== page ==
How did we survive?

Truth be told, my generation survived a lot. After all, we rode our bikes without helmets, played with Lawn Jarts, and rode in our parents cars without seat belts. And yet, I am still here to write this today!  On a whim, I looked up Lawn Jarts on Amazon, and the only Jarts you can buy today are of course – “safe” versions. Lol. See : Lawn Jarts

I hope you enjoyed this little trip down memory lane. Be sure to share any of your childhood memories with our readers in the comment section below. We would love to hear from you.

Here’s to old memories! Jim and Mary. To receive our 3 Home & Garden, Recipe and Simple Life articles each week, sign up for our free email list. You can also follow us on FacebookTwitter, Pinterest, and Instagram. This article may contain affiliate links.

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43 thoughts on “Growing Up – 5 Things I Miss Most About Being A Kid In The 70’s and 80’s

  • April 17, 2018 at 10:51 am
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    So interesting reading everyone’s comments. I grew up in Brooklyn, NY in the 50s and 60s. My dad was a New York City fireman and my mom was at home raising us 6 kids. I can’t remember a time when i wasn’t surrounded by people – my own siblings or the neighborhood kids. And my days were full. Summer days were spent at the municipal pool. It felt like it took forever to get there because we had to walk 10 city blocks in the blazing heat. There was no such thing as “organized” activities. WE were the organizers and planners: stickball games, stoop ball, putting on plays, coloring in coloring books, (how rich I felt when I got my new box of 108 Crayola crayons), hopscotch on the sidewalk, endless hours of jump rope, roller skating and my favorite – riding my bike along Shore Road before the Verazzano Narrows Bridge was built.

    We learned how to navigate the city streets as kids. Trial and error along with a huge dose of problem solving was our curriculum. Nothing seemed impossible. All you needed was your imagination and a few good friends.

    • April 17, 2018 at 5:17 pm
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      We couldn’t agree more – the creativity was endless back then!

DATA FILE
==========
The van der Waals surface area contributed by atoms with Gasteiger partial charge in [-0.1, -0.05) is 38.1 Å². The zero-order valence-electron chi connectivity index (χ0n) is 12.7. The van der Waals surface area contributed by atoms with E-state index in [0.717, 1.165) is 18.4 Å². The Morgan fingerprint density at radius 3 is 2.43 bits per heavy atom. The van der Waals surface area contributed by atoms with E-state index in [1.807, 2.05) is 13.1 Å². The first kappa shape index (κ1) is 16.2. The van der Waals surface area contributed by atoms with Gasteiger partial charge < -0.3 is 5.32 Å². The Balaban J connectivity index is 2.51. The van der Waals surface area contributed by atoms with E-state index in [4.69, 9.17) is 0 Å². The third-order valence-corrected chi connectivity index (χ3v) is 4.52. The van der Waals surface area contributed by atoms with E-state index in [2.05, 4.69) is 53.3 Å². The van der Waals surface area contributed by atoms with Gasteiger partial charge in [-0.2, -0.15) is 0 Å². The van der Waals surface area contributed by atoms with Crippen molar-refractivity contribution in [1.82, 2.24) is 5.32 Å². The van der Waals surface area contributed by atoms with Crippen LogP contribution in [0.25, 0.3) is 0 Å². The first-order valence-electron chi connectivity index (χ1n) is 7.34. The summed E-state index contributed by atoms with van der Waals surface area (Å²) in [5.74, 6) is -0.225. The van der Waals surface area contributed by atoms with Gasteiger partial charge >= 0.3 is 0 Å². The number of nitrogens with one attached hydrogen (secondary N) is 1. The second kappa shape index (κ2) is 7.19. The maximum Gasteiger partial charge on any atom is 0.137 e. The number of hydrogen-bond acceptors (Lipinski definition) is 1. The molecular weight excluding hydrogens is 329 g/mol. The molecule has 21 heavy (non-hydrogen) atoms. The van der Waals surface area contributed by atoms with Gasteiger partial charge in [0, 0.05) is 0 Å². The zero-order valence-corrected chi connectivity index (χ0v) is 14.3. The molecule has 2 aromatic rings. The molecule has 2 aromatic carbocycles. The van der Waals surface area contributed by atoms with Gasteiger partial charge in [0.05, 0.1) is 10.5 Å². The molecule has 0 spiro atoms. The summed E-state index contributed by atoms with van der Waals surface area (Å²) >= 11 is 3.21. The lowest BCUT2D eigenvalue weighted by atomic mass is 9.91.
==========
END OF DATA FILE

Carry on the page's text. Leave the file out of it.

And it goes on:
• April 16, 2018 at 8:37 am
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    My cousins the McCormicks lived on mudhouse road during that time I wonder if it was the same one

    • April 16, 2018 at 8:39 am
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      Wow, too funny! We knew them well and went to school with them and Mr. McCormick was my little league baseball coach! Great family and wonderful memories

  • April 11, 2018 at 3:53 pm
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    I grew up in the 90’s and had similar experiences. Running playing on my bike all the time . I didn’t use a smart phone or the internet until I was 18 years old. I have 3 kids of my own now and dread the world they have to grow up in !!! I am going to use all my power of their mother to give them a similar child hood experience that I had which includes to smart phones and only use computer for home work and nothing else .

    • April 11, 2018 at 11:56 pm
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      That’s funny. I didn’t have an Iphone until I was 60!! I am 67 now. We grew up without cell phones, pagers,etc. Hells bells, we had freaking party lines!! Can’t believe what’s happened to our kids.

      • April 12, 2018 at 11:20 am
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        Oh yes, the party line….where you pick it up and heard another conversation going on. Forgot about those! Thanks for the memories

    • April 12, 2018 at 11:22 am
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      Yes, the internet is very helpful for homework but your right…there is so much more in life to experience than technology!

  • April 9, 2018 at 10:12 am
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    Somewhere we were in the past week I saw some new lawn dart games and they were the actual pointed darts. I was surprised because I thought they had been “outlawed” as dangerous. There were several sets of them. I almost took a picture because I thought I was seeing things LOL

    • April 12, 2018 at 11:31 am
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      I thought they got rid of those pointed metal ones too! Looks like they are making a comeback lol